Last week, an undergraduate student was heading into the Office of Financial Aid during his adviser’s walk-in hours, only to find that he was out of luck—his adviser was leaving.
“I had this very important financial aid matter and no one could help me,” he said.
The student, who asked not to be named, said his experience was indicative of a “disconnect” between students and the financial aid office.
He’s not the only one who feels that way, and the Office of Financial Aid has taken notice. Financial Aid administrators are beginning to conduct an internal review of the office, focusing on how to make it more transparent and easier for students to work with.
Karishma Habbu, CC ’13 and Columbia College Student Council’s student services representative, approached the office—which handles aid for students at Columbia College and the School of Engineering and Applied Science—with the idea of conducting a review earlier this semester.
Habbu said the idea came from students who spoke to her about their problems with the financial aid office, noting that the most common problems were with responsiveness and accessibility. She added that she wanted to address the “missing link of communication” between aid administrators and students, a concern echoed by the student who crossed paths with his adviser.
“A lot of people are afraid—they don’t want to go see their adviser because you don’t feel like they care for you,” he said. “I have financial problems, I should be able to go talk to my adviser but I don’t feel comfortable doing that.”
According to Dean of Financial Aid Laurie Schaffler, the internal review will tackle issues involving student interactions with advisers, communication among University offices, the structure of the financial aid office, and the transparency of how aid is awarded.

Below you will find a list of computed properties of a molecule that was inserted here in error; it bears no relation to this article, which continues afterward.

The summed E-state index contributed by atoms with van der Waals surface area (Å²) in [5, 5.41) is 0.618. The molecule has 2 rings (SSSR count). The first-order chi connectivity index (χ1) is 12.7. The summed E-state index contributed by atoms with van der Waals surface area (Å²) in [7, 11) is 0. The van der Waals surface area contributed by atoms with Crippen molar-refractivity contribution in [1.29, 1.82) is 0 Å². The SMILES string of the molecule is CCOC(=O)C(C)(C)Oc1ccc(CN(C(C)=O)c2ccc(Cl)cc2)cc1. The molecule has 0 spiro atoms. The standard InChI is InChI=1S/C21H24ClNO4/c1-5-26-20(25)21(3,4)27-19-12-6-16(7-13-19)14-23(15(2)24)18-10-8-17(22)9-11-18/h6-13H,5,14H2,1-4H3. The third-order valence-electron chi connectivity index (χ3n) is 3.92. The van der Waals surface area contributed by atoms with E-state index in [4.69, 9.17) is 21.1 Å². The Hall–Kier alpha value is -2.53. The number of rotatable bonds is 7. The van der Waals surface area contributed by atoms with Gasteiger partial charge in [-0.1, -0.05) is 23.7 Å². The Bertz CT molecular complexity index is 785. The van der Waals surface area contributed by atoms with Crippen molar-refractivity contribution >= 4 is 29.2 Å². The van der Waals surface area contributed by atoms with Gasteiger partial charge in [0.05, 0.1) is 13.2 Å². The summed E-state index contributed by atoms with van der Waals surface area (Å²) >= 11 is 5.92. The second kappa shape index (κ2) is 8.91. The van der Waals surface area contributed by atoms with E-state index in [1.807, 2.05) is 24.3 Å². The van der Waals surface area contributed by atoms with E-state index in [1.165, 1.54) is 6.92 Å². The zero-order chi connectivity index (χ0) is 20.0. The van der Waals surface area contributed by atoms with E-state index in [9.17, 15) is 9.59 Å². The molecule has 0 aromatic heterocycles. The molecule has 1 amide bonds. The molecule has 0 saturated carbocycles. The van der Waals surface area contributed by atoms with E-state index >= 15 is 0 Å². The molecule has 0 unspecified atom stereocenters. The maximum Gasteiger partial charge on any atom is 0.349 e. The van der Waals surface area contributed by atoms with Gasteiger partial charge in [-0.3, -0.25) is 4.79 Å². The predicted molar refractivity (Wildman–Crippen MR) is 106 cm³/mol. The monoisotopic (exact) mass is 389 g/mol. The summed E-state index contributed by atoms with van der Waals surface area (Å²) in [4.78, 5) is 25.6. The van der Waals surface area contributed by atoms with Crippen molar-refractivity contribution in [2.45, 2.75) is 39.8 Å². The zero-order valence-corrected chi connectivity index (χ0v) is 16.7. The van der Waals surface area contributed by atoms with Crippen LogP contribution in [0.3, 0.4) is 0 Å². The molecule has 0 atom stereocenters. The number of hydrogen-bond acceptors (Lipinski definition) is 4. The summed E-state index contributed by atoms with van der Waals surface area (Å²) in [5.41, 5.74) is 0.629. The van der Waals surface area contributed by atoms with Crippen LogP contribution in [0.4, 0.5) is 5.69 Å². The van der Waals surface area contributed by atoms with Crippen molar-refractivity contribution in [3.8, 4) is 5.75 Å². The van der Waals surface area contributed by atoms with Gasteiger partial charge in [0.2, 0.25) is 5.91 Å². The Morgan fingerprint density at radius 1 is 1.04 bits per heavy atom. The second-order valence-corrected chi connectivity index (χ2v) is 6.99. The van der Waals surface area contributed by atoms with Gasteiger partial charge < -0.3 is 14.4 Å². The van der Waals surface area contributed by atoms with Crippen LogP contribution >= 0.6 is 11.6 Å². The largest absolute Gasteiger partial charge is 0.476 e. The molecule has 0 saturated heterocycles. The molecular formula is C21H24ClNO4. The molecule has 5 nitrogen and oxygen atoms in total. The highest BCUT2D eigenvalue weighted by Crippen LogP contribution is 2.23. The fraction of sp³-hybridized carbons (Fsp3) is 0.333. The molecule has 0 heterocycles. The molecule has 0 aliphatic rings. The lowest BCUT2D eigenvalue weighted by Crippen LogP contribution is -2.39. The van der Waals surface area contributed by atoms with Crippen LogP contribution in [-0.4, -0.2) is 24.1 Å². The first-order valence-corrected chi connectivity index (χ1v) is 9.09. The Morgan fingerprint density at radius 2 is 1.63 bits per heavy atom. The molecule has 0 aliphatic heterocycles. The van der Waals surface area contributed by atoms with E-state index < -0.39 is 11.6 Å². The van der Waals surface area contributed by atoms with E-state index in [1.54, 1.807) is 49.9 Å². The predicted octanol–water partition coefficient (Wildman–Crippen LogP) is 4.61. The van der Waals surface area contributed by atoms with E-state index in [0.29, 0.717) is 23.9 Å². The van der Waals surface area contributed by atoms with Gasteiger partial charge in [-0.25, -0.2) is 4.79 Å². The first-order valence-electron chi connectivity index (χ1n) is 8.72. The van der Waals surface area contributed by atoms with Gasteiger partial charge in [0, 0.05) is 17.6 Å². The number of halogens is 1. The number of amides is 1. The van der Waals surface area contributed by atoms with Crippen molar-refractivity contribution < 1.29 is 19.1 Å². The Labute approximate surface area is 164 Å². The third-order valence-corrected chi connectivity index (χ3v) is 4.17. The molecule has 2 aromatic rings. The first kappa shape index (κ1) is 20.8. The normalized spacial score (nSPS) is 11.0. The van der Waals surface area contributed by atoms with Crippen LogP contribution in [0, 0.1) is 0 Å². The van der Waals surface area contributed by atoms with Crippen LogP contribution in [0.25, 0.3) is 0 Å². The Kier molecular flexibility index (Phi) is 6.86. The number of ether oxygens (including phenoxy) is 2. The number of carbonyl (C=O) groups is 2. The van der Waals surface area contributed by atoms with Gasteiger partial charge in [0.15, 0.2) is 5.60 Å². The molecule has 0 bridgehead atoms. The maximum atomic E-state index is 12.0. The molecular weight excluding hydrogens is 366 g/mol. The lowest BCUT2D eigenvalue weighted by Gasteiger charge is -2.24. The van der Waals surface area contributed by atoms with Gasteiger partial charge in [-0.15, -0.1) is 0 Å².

Schaffler said her goal is to make the financial aid process “as streamlined and quiet for students as possible.”
“All students need to take responsibility for their financial life while they are in college, but it sure would be nice if it didn’t become overwhelming and frustrating,” she said.
Account on hold
Some of the problems students have with the financial aid office are specific to particular groups. An international student, who also asked not to be named, said that he and other international students “have a lot of issues” with the financial aid office.
He noted that most international students send forms from their home countries but have no idea how those forms are assessed. The student also noted that he didn’t receive his aid award until the end of the summer.
“I became uneasy waiting month after month, not knowing whether I would be given an amount that would allow me to come to school,” he said.
Other issues are affect a wider variety of students. Schaffler said she was shocked by the “excessively high” number of students who had holds placed on their accounts this semester, meaning they had an overdue account balance of over $1,000. Students are not allowed to register for classes until all holds are lifted—in other words, until the overdue balance is reduced to less than $1,000.
Schaffler said the high number of holds was probably caused, in part, by students not being able to meet their balances.